Sincerely Dirty


Angelina Jolie: Poppy Field (Lusty Spring), David LaChapelle, 2001

From The New York Review of Books:

The wit, the utopian vision, and the pornographic utility of House of Holes all arise from the same fact of its fictional universe: no one is ever really shocked. Obscene declarations of desire are met with unsurprised calm. Sex is never so far out of mind as to be startling or unwelcome. A man, for example, sees a woman browsing in a novelty shop and begins to pant. “When I see someone with a certain kind of beauty,” he tells her, “I can come just looking at her. Would you mind?” Mind? “No, go ahead…. I’ll just be browsing around the store,” she replies.

And this is in the novel’s “real world,” outside the House of Holes, a sort of sex-themed summer camp for heterosexual grown-ups that operates in a different dimension from our universe. On the inside everyone is likewise unflappable, but in the face of more extraordinary activities and revelations. Here’s a House of Holes veteran talking to a relative newcomer:

“You’re a lovely lusty woman and you want to be part of this whole slumber party. You want an ‘experience.’ And you will have that at the House of Holes, believe me….”

“I’ve already gotten shrunk down and squirted out of a man’s urethra.”

“Well then, there you go.”

There’s no such thing as a double take in House of Holes. After reading five or six chapters in a row of people talking this way, you get the dizzying sense that you too might slip into pornographic conversation with the next person you meet.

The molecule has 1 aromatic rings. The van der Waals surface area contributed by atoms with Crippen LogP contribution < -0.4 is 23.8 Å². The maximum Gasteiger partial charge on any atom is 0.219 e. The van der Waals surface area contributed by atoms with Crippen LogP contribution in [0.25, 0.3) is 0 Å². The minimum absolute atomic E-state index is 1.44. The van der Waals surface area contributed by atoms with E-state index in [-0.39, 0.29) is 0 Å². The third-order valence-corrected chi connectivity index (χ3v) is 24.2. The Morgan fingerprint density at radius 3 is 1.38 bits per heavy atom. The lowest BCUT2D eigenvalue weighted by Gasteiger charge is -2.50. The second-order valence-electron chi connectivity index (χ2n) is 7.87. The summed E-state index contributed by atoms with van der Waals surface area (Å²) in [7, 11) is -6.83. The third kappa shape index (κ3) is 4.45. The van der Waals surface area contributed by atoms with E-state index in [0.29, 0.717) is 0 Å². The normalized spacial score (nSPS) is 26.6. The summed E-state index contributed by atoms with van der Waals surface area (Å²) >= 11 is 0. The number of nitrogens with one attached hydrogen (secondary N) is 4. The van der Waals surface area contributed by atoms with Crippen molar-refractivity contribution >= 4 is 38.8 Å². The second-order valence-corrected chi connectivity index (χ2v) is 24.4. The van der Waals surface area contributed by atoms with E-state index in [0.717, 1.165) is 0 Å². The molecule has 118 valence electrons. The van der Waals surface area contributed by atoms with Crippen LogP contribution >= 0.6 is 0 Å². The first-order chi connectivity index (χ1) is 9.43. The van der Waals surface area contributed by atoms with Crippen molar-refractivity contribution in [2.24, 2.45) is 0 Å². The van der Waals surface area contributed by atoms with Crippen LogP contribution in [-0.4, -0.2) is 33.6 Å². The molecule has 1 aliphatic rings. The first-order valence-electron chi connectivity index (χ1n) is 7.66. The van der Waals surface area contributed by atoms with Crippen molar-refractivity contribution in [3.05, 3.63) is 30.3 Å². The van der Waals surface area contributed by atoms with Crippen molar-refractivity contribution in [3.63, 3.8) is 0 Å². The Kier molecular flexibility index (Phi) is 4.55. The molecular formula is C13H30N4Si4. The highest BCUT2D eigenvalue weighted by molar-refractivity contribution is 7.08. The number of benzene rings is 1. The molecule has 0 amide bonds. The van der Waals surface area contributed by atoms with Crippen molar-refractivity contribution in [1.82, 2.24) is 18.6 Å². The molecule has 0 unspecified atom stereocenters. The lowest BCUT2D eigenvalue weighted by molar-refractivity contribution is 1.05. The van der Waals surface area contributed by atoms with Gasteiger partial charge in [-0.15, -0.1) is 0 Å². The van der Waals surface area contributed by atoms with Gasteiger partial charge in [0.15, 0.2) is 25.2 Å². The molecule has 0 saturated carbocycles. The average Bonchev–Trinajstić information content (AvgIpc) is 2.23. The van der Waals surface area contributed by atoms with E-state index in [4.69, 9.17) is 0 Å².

Each chapter’s mini-plot hinges on whether and how a character will reach orgasm, and most chapters obligingly end in florid exclamations of pleasure.

Lest this sound like a mere lampoon of a sex colony, be assured that the book is sincerely dirty, the majority of it given over to explicit descriptions of sex acts. Baker’s tightrope walk is to be knowingly funny about his characters’ outlandish escapades—and also about some pornographic conventions—without undercutting the effects of the raunch. His comedy is forgiving: he never derides his sex-hungry characters, nor, by extension, does he ever complicate the specifically erotic interest of the reader with too pointed a joke at his expense.

“Coming Attractions”, Elaine Blair, The New York Review of Books